Chintimini Wildlife Center provides an invaluable service to our community. The Center takes in injured and orphaned wildlife, with the goal of reintroducing them to their natural habitat. And Chintimini’s vibrant nature programs foster a meaningful connection between people and the natural world, by providing us with a close-up understanding of the non-human creatures who also call Benton County “home.”
Unfortunately, because of social distancing requirements, Chintimini has had to cancel its spring education programs and send home most of its wildlife rehab volunteers. The center has also had to postpone its two main annual fundraiser events, meaning less money to fund operations in the coming year. Yet staff are still needed to care for the Center’s permanent residents – the dozen or so non-releasable animals, most of them hawks and owls – who serve as educational ambassadors. In addition, springtime is the busy season for orphaned wildlife needing care.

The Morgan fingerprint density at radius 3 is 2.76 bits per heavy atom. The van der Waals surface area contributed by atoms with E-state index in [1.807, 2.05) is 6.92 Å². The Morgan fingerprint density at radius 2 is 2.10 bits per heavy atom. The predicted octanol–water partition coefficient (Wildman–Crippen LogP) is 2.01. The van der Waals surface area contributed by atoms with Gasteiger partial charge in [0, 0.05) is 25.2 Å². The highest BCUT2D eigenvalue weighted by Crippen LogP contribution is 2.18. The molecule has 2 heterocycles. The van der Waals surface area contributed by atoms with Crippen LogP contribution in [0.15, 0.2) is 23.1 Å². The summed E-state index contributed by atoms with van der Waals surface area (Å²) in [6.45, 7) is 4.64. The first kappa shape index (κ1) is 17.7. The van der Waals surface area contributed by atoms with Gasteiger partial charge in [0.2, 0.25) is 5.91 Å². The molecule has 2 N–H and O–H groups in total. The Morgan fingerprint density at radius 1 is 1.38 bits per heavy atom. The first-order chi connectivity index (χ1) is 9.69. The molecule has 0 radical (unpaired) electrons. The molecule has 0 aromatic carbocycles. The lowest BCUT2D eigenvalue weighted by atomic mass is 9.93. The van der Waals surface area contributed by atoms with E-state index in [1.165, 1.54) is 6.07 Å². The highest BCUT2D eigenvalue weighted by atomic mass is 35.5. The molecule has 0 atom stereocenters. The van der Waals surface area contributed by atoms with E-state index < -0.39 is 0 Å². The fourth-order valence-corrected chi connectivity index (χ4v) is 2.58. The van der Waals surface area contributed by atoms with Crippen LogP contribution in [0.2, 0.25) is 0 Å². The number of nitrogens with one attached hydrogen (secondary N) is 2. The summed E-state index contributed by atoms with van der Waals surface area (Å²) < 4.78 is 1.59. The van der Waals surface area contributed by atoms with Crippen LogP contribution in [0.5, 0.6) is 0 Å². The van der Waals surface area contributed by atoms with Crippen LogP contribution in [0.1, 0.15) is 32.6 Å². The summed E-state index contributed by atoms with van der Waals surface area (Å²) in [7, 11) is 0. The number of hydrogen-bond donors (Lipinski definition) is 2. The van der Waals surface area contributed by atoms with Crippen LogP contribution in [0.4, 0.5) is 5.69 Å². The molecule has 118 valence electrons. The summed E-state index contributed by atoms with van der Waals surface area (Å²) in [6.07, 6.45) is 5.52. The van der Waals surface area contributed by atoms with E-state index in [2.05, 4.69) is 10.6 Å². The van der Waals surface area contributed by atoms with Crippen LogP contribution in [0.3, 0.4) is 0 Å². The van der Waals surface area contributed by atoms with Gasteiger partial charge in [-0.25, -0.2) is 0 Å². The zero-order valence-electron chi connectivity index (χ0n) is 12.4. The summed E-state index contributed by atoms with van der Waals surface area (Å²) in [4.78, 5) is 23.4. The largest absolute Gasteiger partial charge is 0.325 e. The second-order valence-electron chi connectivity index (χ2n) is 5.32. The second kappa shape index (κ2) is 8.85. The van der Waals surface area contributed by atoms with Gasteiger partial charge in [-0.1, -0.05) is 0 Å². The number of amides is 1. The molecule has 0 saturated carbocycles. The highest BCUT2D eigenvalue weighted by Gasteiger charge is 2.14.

Executive Director Sarah Spangler anticipates she and her staff will still be able to meet the needs of incoming wildlife, but she urges community members to be especially vigilant this spring about preventing wild animals from becoming injured or orphaned in the first place. Four ways people can help wildlife, at any time but especially right now, include:
- Drive carefully, especially at dusk and dawn, to avoid wildlife collisions.
- Call the Center at 541-745-5324 before picking up baby animals that appear to be orphaned. Many of these babies can be reunited with their mothers.
- Keep your cats indoors! Cats kill millions of birds every year and orphan or injure many more. Plus, indoor cats live longer, healthier lives.
- Check for nests before proceeding with yardwork and maintenance.
Taking these steps will protect wildlife while saving Chintimini money and staff time, so they can continue to serve our community for years to come.